The new 'normal'

Judith Wills / 15 May 2015

With many people now considering what was once deemed overweight 'normal', diet and wellbeing blogger Judith Wills wonders whether the time has come to look at our attitude towards the country's increasing obesity.

Apparently being fat is fast becoming the new 'normal', so that, for example, someone who is a size 18 now, doesn't consider themselves overweight, though ten or so years ago, they would have done.

For many reasons, this is not good. The prediction from the World Health Organisation is that over two-thirds of us in the UK will be overweight or obese within 15 years and thus we really will be the rule rather than the exception.

The fact is that already, half - yes half (according to a McKinsey report published last year) of our total NHS budget goes on treating people who are obese, and usually suffering from its side effects, such as heart disease, osteoarthritis, diabetes and some cancers. This fact, surprisingly, seems to have passed under the radar as more and more of us happily eat years off our lives and our health.

Yes, perhaps our land of plenty, with its fast recovering economy and job market and ever-cheaper food, surely has a lot to do with our increasing girth. But another problem is that it is now non-PC to even point out that someone is overweight.

Recent research has found that professionals are reluctant to offer weight loss advice to youngsters for fear of upsetting them, or their parents, so two-thirds of fat children who are seen by a doctor (for all conditions) get no help.

And parents themselves are either long-term overweight and thus their own children look 'right size' to them, or some may fear mentioning burgeoning weight to a child, in case that child ends up with an eating disorder.

Remember the outcry last year when schools would weigh pupils and write home to the parents if a child was found to be overweight? This was deemed to be a really bad idea, making overweight children feel self-conscious and likely to develop eating disorders and poor 'body image'.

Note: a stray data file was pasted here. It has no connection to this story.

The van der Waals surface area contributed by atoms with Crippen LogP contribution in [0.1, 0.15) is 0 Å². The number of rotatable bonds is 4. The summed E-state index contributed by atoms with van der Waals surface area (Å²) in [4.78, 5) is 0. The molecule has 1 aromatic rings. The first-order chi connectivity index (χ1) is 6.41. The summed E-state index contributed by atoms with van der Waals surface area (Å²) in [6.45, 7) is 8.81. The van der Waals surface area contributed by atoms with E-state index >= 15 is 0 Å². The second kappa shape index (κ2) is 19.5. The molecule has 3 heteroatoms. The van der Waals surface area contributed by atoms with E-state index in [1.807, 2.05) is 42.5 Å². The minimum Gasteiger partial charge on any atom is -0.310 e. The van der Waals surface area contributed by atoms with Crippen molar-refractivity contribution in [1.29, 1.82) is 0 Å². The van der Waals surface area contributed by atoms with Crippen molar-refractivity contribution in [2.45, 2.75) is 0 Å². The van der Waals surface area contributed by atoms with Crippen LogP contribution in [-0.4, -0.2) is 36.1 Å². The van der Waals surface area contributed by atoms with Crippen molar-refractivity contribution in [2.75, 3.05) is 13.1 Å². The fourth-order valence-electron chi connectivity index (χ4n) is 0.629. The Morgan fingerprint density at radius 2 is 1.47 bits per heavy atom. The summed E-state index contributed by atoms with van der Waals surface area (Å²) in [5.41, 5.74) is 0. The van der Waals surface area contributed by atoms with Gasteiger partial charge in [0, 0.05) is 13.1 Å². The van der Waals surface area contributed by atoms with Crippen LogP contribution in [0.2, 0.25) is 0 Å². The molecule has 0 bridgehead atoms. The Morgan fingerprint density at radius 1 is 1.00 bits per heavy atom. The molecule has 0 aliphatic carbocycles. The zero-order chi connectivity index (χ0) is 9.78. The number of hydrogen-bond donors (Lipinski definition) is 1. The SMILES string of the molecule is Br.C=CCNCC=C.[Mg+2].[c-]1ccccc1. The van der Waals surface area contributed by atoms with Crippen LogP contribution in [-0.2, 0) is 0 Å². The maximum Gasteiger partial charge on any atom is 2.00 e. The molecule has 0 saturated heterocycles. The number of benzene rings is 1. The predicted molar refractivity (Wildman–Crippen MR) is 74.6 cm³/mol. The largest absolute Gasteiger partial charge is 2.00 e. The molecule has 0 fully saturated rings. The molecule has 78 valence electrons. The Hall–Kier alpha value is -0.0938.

However statistics prove conclusively that the UK incidence of anorexia and other eating disorders is a drop in the ocean compared with the droves of seriously overweight and obese people - of all ages.

So perhaps we should set aside our neurotic need to tiptoe around people who are fat, and instead offer no-nonsense advice and help. Given the PC climate on the subject, it's a wonder any slimming clubs are left and thriving, but some are and I am glad - they may be the only organisations and people left in the country who don't mind bringing out the scales, and reading out the truth, then offering advice - usually, very good advice.

And I must admit I think it would be really good if our ailing and overburdened NHS could free up a bit of that massive amount of cash spent on treating the results of overeating.

By the way - I congratulate a mum, Kirsty Henshaw, who has won an award for her range of healthy ready meals, inspired by wanting her young son Jacob to be healthier. She's selling both in Sainsburys and Waitrose and good on her. But I was a bit baffled when I read that to celebrate her success, she took Joshua out for a meal - to their local fast food pizza joint!

Ate last night:

The weather's perked up again where we live so, after a few days of 'back to winter' soups and curries, I made a very simple salmon salad.

I just cut two medium salmon fillets into three pieces each and cooked them in a pan brushed with a little rapeseed oil for a couple of minutes a side. Meanwhile I arranged various salad leaves, including some lovely rocket and herbs from our garden, on our plates and topped them with sliced avocado and a bit of cucumber.

I made up a dressing with rapeseed oil, lemon juice, a dash of maple syrup, a little salt and black pepper and Dijon mustard, served the salmon with the dressing and some chives over, and that was it. Much more delicious than its simplicity would imply.

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